If you’re oriented to running an advocacy campaign, you have a different set of exigencies than if your primary task is to impact a situation. I think it’s very easy for an advocacy campaign to take on a life of its own, where it becomes the goal.
I read in Darfur that when there was a decrease in violence, this change was not recognized by some advocacy groups. Is this accurate?
That’s true. In 2009, there were more people killed in Juarez, Mexico than Darfur. The character of the violence had changed and become much more fragmented. It was not like earlier periods when the overwhelming majority of the atrocities were being committed by government forces and its militia allies.
Do you think this made it harder for the Obama administration to handle the situation in Darfur in an effective manner, since public opinion still believed genocide was taking place in the region?
I don’t think it handcuffed them. I think policy makers are capable of being adept and nuanced. That is their job. I do think there is the question of how much of the energy of the administration is diverted if there is a loud campaign that is pushing for a certain interpretation of the situation. I don’t think it changed policy, but it did divert attention to a certain interpretation of the current situation that, in my opinion, had not kept up with how the conflict had evolved.
Do you think it’s important to present a nuanced picture of conflicts such as the one in Sudan, where the majority of atrocities were being committed by government forces and their allies, but there also were human rights abuses being committed by the rebel forces?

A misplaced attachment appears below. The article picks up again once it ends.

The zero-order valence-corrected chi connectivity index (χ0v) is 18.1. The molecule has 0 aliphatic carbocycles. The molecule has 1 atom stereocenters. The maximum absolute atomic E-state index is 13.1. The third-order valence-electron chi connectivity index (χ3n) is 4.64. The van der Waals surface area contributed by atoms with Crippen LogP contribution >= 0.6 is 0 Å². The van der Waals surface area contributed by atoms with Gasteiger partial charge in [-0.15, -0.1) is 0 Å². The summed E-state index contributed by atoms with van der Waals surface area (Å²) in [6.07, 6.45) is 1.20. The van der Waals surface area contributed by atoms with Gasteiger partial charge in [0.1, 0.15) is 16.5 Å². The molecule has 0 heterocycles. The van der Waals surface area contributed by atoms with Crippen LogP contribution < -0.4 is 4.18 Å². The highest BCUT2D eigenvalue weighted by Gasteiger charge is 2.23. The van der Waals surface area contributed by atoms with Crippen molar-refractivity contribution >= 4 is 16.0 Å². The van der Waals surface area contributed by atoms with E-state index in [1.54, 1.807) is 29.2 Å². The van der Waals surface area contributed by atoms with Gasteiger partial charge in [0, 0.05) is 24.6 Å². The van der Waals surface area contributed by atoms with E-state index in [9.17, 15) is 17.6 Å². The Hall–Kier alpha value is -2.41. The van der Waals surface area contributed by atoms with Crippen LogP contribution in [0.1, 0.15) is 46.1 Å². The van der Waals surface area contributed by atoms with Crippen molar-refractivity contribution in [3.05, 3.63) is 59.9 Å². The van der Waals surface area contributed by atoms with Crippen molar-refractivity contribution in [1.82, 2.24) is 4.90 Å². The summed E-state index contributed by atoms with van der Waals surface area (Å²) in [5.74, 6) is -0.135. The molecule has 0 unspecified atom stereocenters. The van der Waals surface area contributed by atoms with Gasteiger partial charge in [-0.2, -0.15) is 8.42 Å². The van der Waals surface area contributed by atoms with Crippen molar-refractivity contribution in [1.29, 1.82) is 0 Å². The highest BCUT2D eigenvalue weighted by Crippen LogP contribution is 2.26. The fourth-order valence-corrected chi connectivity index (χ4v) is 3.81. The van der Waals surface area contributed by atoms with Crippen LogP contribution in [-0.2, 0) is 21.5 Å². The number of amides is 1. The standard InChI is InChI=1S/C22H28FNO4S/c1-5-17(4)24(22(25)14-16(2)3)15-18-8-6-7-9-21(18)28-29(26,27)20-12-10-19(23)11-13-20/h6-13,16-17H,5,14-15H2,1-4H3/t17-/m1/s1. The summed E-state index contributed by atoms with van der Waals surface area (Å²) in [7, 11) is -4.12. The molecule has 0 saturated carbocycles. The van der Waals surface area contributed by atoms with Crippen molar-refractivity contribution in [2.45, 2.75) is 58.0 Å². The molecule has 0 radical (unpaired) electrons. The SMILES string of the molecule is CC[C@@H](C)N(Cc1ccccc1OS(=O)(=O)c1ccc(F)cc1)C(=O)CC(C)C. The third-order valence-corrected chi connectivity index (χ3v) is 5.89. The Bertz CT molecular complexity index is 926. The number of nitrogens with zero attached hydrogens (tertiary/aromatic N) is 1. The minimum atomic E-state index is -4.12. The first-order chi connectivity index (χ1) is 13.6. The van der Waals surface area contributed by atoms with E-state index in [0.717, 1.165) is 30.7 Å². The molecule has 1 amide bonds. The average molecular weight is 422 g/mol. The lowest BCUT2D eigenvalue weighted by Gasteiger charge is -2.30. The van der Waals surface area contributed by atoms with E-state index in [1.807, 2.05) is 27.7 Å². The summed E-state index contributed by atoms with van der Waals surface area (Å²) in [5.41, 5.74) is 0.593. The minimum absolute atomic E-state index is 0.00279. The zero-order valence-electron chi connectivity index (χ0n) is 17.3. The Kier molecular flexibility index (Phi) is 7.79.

I don’t think it helps to mischaracterize the key actors. I think South Sudan provides a strong lesson of why this shouldn’t be done. You had an advocacy campaign that treated the Southern leadership as good guys, but now that they are in power they are the primary perpetrators of violence against civilians in their areas. I think it’s better to understand the diversity of threats, and how the salience of threats changes over time as circumstances change.
Do you think providing protections to the citizens of Benghazi would have been a better policy than helping overthrow Muammar Gaddafi’s regime?
I remember the time when Gaddafi’s forces were slowly moving eastwards towards Benghazi and there were legitimate and strong fears that something terrifying would happen if they took Benghazi. There were some other towns that Gaddafi’s forces had taken where massacres had not taken place, but the leadership in those towns had already fled, so Benghazi was seen as kind of the last stand for the resistance fighters. I do think there is logic to seeing Benghazi as place where there was a strong imperative to provide protection for civilians.
However, regime change is a very radical step. You don’t have to be an apologist for Gaddafi to say regime change wasn’t the right policy. Changing how a state functions is exceptionally difficult, and finding a new leader is a key part of that process. Often the new leader will repeat the old patterns of the leadership they have just overthrown. Political relationships are more complex than one person, and if there is no structure to hold in place a different type of relationship, then you get what happened to Libya after Gaddafi was overthrown. The situation was very chaotic and highly lethal.
You seem to be noting the importance in seeing conflicts on a country by country basis as opposed to seeing Sudan as “another Rwanda” or Syria as “another Iraq“?
There are obviously lessons to be learned from the past, and mechanisms that can be put in place like smart, focused sanctions on regimes involved in mass atrocities. How these mechanisms and tools can be deployed should always be in relation to a really deep understanding of the nature of risk and the nature of the political community you want to impact.